On November 11, about 150 people gathered in the Commons Skylight Room to celebrate Ed Orser, who recently retired as chair of the American Studies department.
“It was truly a wonderful event. It exceeded our best expectations,” said Nicole King, assistant professor of American studies, who helped to plan the event along with Kathy Bryan, associate chair of American studies, and Carol Harmon, administrative assistant in American studies.
“The diverse turnout speaks to the reach of Ed’s contributions as a public intellectual of the first notch and his connection with generations of students,” said King, pointing out that alumni from as far back as the 1970’s and from as far away as California came to the event. Orser’s family, UMBC colleagues, and friends from the Catonsville community also came to wish him well.
“I was thrilled—it was a wonderful celebration of where American Studies has been as a department and its bright future,” said Orser.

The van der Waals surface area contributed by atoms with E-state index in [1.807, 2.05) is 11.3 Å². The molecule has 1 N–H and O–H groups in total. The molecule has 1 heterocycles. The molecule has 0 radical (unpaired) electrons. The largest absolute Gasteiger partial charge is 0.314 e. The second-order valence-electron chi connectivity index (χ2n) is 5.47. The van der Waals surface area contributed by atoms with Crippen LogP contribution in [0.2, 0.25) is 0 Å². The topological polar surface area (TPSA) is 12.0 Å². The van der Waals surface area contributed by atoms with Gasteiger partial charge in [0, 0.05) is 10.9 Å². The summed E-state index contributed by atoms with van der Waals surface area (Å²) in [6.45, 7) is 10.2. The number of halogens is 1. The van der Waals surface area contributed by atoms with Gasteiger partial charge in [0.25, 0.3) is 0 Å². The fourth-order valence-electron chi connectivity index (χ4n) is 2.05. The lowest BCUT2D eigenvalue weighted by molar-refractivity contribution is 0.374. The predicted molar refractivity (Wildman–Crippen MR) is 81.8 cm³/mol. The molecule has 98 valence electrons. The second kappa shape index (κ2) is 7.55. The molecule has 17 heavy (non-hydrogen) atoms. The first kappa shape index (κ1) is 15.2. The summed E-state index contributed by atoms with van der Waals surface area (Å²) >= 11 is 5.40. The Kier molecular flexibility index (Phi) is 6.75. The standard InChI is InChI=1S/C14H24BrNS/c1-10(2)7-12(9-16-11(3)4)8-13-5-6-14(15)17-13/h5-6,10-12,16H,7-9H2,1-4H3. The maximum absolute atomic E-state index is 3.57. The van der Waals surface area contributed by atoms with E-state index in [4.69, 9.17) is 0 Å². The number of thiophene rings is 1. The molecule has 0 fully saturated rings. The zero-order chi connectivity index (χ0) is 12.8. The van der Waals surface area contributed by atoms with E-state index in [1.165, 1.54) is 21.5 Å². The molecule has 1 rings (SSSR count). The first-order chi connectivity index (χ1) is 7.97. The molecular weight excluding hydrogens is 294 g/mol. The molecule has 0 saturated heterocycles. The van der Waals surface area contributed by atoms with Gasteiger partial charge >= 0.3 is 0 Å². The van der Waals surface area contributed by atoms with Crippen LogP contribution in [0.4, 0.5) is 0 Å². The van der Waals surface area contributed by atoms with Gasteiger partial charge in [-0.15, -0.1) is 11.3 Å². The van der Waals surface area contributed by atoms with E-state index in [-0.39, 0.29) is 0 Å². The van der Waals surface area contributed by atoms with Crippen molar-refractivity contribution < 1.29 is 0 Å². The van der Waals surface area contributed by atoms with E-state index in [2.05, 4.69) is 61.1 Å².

As a tribute to Orser, the department raised over $27,000 for the Orser Center fund, which will support the newly-formed Orser Center for the Study of Place, Community, and Culture.
“The center promises to provide a basis to sustain initiatives that bring the university and the community together in such important ways,” Orser said.
Orser started at UMBC in 1969 and helped to build the American Studies department into the innovative incubator for creative research that it is today. He served as the department’s chair for 20 years. “When I came to UMBC, it was exciting to be asked, ‘what would you like American Studies here to look like’? That’s a rare opportunity—if also a daunting challenge—for any new faculty member only recently out of graduate school, but I look back at that opportunity as being the right place at the right time,” said Orser.
Orser has published four books and helped to record UMBC’s history for its 30th anniversary. He has served as a historian for the Catonsville and Arbutus communities, recently being featured as the keynote speaker for Catonsville’s 200th anniversary celebration. He plans to continue working on public history projects within those communities. And King is quick to point out that although Orser is now a professor emeritus, his influence will be felt in the department for years to come. “Ed’s commitment to community engagement and public programming offer a model that the department will continue,” she said.